Skip to comments.The Microsoft number we all want to know: Windows 8 sales to date
Posted on 04/23/2013 2:18:29 PM PDT by SeekAndFind
On April 18, Microsoft didn't share the one number many company watchers had been awaiting: An updated count of number of Windows 8 licenses sold.
There was no guarantee the Softies would provide an updated count today, the day it released its Q3 FY2013 earnings. But many of us had been expecting it.
Microsoft officials said they sold more than 40 million copies of Windows 8 the first month it was commercially available.
On January 8, Microsoft officials said the company had sold 60 million licenses of Windows 8 to date. This total included sales of licenses to OEMs, as well as Windows 8 upgrades. It did not include copies of Windows 8 sold via volume-licensing agreements. It may or may not also include Windows RT license numbers. (Microsoft officials declined to comment on that when I asked.)
At the time, Microsoft execs said the 60 million figure was roughly in line with the number of Windows 7 licenses sold during the same period of time after its launch in October 2009.
Windows 8 and Windows RT went on sale on October 26, 2012. Today marks almost six months since Windows 8 launched.
Microsoft sold more than 100 million licenses of Windows 7 in its first six months, company officials said back in June 2010. At that time, they called Windows 7 "the fastest selling operating system in history."
Windows 7 is still the most popular version of Windows in use, with the decade-plus-old Windows XP coming in at number two. According to the latest usage share data from NetMarketshare, Windows 8 currently has 3.17 percent of the desktop operating system share, compared to Vista with 5 percent; XP with 39 percent; and Windows 7 with 45 percent.
What Microsoft did say about Windows 8
The Windows division posted revenues of $5.7 billion for the quarter. After adjusting for the $1.1 billion of revenue related to the Windows Upgrade Offer, the Windows division's revenue was flat. Windows client net income for the third fiscal quarter of 2013 was $3.46 billion, up from $2.98 billion for the same quarter a year ago.
In its 10-Q statement, Microsoft noted that excluding the impact of the Windows Deferral (the Upgrade Offer plus pre-sales, prior to general availability), about 65 percent of the Windows Division comes from copies of Windows purchased by OEMs, which they preinstall on PCs and tablets. The rest of the revenues are from commercial and retail sales of Windows, Surface, PC hardware products and online advertising.
"Revenue from Surface and increased commercial sales of Windows was offset by the impact on revenue of a decline in the x86 PC market," said Microsoft in its 10-Q. "OEM revenue grew 17%, reflecting the revenue related to the Windows Upgrade Offer, offset in part by the impact on revenue of a decline in the x86 PC market."
(Non-OEM revenue -- sales of Surface and Windows sold commercially/at retail -- for the Windows division was up 40 percent, according to Microsoft.)
Microsoft officials attributed Microsoft's quarterly revenues of $20.49 billion and earnings of .72 per share primarily as the result of the strong performance of its other businesses and divisions.
The press-release quote from Microsoft CEO Steve Ballmer: The bold bets we made on cloud services are paying off as people increasingly choose Microsoft services including Office 365, Windows Azure, Xbox LIVE, and Skype.... While there is still work to do, we are optimistic that the bets weve made on Windows devices position us well for the long-term."
On the earnings call, Microsoft Chief Financial Officer Peter Klein reconfirmed Microsoft was working with OEM partners on "small devices powered by Windows." (There's been talk of a possible mini-Surface, which may be a 7-inch or 8-inch device, as well, which Klein didn't mention.) He said these would be out "in the coming months." He also noted new Windows PCs would be available in time for back-to-school and that Intel "Bay Trail" Atom-based devices would be out by year-end.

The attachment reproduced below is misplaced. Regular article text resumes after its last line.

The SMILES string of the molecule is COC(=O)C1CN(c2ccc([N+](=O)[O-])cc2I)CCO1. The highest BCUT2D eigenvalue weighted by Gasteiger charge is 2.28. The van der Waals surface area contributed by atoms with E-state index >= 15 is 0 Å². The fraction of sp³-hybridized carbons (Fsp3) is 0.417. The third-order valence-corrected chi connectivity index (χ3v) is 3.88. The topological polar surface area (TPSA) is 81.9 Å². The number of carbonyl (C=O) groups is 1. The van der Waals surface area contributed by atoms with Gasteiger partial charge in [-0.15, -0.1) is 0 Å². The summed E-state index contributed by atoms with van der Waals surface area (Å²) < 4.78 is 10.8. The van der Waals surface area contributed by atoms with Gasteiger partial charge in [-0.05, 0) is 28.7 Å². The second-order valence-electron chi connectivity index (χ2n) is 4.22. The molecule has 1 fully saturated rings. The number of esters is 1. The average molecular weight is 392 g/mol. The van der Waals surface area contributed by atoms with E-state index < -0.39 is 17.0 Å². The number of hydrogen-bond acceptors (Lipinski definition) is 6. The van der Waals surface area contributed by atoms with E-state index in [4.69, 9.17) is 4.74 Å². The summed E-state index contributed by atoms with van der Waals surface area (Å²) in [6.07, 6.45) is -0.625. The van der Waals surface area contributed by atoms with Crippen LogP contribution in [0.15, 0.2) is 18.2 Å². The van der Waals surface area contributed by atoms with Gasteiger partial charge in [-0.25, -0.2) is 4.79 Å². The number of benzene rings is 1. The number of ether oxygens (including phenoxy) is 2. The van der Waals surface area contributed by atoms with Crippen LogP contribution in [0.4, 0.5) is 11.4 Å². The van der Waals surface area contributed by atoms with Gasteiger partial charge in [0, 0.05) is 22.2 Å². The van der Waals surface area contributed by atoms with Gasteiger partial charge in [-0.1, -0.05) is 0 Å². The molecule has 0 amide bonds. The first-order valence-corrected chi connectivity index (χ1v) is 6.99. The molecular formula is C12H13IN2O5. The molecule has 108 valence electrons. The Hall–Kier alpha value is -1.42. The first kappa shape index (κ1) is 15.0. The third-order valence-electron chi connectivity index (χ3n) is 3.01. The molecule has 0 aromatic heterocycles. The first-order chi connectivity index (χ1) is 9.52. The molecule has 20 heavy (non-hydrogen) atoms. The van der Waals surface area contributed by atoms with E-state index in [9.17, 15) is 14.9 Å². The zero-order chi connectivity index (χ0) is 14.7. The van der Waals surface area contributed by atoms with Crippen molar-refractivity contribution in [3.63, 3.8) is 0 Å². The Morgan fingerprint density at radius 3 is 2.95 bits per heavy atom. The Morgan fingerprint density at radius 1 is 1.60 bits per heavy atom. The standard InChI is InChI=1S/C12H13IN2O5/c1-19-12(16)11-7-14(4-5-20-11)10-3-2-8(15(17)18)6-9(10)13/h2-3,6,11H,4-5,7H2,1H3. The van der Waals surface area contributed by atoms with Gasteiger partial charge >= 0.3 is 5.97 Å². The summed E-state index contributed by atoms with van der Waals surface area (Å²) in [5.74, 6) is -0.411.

I'm curious when and if Microsoft provides a new update on number of Window 8 licenses sold. Maybe that will happen at Computex or TechEd North America -- both happening the first week of June this year? In any case, today's silence on this front is ... interesting.
FROM COMPUTER WORLD
When Microsoft has highlighted Windows 8 sales before, it said they were roughly in line with Windows 7 at the same point in its sales cycle. The lack of any recent trumpeting of sales suggests that Windows 8 sales now lag behind those of Windows 7 two quarters after its release.
That supposition is matched by recent data, which shows that Windows 8’s usage share badly lags behind Windows 7’s at the same point after its debut in 2009.
During the first quarter, the Windows group recorded revenue of $5.7 billion, or 23% above the same three-month span in 2012. But because $1.1 billion of that was simply shuffled from last year — deferred from the sales of Windows 7 under a free Windows 8 upgrade program — the adjusted revenue of $4.6 billion was the same as last year.
Windows accounted for 28% of the company’s total revenue of $20.5 billion for the quarter, slightly above 2012’s fourth-quarter contribution. Microsoft’s Business division, the part of the firm responsible for Office, was the largest supplier, however, with a 31% share of all revenue.
Microsoft acknowledged that Windows sales had been hit by the slump in PC sales, which IDC last week estimated had contracted by 14% from the year prior. “OEM revenue performance was in line with the underlying x86 PC market, which continues to be challenged as the PC market evolves beyond the traditional PC to touch and mobile devices,” Chris Suh, who heads Microsoft’s investor relations, said in a conference call with Wall Street analysts yesterday.
That Windows managed to remain flat in the face of the drastic fall-off in PC sales — IDC said the quarter’s decline was the largest in nearly 20 years — was impressive.